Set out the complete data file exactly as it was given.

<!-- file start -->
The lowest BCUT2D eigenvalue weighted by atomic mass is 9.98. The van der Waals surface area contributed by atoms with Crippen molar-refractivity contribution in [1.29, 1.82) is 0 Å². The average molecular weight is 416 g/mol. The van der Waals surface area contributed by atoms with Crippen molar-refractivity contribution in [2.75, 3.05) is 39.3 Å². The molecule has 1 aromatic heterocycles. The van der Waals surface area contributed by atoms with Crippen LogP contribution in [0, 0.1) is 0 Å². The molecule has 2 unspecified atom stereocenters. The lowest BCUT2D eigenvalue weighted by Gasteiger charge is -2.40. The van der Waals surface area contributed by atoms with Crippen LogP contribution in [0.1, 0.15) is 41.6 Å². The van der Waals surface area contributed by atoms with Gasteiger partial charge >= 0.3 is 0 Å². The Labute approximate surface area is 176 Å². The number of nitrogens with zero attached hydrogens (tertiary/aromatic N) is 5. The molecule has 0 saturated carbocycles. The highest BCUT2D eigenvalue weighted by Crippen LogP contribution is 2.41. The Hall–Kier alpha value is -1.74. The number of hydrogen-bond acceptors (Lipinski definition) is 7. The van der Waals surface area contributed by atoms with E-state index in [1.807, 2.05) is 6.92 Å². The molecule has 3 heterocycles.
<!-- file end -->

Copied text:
The lowest BCUT2D eigenvalue weighted by atomic mass is 9.98. The van der Waals surface area contributed by atoms with Crippen molar-refractivity contribution in [1.29, 1.82) is 0 Å². The average molecular weight is 416 g/mol. The van der Waals surface area contributed by atoms with Crippen molar-refractivity contribution in [2.75, 3.05) is 39.3 Å². The molecule has 1 aromatic heterocycles. The van der Waals surface area contributed by atoms with Crippen LogP contribution in [0, 0.1) is 0 Å². The molecule has 2 unspecified atom stereocenters. The lowest BCUT2D eigenvalue weighted by Gasteiger charge is -2.40. The van der Waals surface area contributed by atoms with Crippen LogP contribution in [0.1, 0.15) is 41.6 Å². The van der Waals surface area contributed by atoms with Gasteiger partial charge >= 0.3 is 0 Å². The Labute approximate surface area is 176 Å². The number of nitrogens with zero attached hydrogens (tertiary/aromatic N) is 5. The molecule has 0 saturated carbocycles. The highest BCUT2D eigenvalue weighted by Crippen LogP contribution is 2.41. The Hall–Kier alpha value is -1.74. The number of hydrogen-bond acceptors (Lipinski definition) is 7. The van der Waals surface area contributed by atoms with E-state index in [1.807, 2.05) is 6.92 Å². The molecule has 3 heterocycles.